Treating leg numbness requires diagnosing and treating its root cause, as MedlinePlus explains. This may involve treating an underlying condition, changing a medication or taking vitamins.
Leg numbness occurs due to restriction of the blood supply or permanent or temporary damage to the nerves, as Healthgrades explains. This may affect one or both legs, and it may be harmless and temporary. Temporary leg numbness typically occurs due to ordinary actions, such as prolonged sitting or bicycling, and it quickly passes without consequence. However, other forms of leg numbness may be rooted in a condition that requires medical attention.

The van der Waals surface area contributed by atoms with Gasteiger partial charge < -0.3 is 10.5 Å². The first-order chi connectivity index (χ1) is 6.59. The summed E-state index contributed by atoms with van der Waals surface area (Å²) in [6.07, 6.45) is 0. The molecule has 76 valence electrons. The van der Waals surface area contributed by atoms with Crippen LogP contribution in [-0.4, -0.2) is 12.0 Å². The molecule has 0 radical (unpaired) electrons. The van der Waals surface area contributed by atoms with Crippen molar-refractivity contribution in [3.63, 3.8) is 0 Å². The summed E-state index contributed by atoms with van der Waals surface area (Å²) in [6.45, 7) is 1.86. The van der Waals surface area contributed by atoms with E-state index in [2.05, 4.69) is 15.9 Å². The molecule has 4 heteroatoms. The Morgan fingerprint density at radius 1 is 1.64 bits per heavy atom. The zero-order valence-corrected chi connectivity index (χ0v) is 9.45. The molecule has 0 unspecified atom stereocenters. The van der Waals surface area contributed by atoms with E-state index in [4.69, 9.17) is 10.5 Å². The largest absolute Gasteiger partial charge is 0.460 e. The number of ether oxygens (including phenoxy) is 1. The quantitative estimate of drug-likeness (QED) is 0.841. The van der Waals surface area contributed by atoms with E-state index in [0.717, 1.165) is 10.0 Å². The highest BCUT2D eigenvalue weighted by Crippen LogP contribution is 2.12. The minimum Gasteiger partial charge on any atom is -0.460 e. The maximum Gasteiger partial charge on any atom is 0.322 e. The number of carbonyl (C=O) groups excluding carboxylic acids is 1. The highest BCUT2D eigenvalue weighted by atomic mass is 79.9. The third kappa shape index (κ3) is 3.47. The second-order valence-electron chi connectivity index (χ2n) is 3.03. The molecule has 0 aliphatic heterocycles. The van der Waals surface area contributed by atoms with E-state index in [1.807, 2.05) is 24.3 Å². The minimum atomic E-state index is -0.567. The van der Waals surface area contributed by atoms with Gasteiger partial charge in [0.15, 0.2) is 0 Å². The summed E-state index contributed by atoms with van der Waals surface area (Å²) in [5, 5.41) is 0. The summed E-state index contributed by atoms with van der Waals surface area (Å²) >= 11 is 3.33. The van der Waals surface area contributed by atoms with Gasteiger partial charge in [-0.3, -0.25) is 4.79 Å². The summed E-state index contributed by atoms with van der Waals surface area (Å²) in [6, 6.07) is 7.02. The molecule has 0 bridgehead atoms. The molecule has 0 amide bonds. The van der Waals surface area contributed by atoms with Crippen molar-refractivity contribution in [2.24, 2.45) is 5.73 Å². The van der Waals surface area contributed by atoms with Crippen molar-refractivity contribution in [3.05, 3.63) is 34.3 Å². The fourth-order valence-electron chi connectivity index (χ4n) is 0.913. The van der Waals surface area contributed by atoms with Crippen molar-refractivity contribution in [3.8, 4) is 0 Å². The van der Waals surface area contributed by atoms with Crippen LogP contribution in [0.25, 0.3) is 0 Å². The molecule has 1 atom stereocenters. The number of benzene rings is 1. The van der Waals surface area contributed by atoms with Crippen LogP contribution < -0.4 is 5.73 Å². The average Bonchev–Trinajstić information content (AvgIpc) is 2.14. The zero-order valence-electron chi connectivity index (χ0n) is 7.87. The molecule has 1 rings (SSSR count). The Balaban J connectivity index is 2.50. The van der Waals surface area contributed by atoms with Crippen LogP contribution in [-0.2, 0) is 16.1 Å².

Leg numbness may stem from a wide variety of conditions, ranging from relatively mild to highly serious, as Healthgrades warns. The causes of leg numbness related to low blood flow include exposure to severe cold, peripheral artery disease, deep vein thrombosis, Buerger’s disease and arteriovenous malformation. Conditions that damage nerves enough to cause leg numbness include osteoporosis, a herniated disk, degenerative disk disease and back injury. Other sources of nerve damage include hypothyroidism, multiple sclerosis, transverse myelitis, vitamin B12 deficiency and injury to the spinal cord. If leg numbness is accompanied by leg weakness, incontinence, slurred speech and a state of confusion, Healthgrades advises seeking medical help immediately.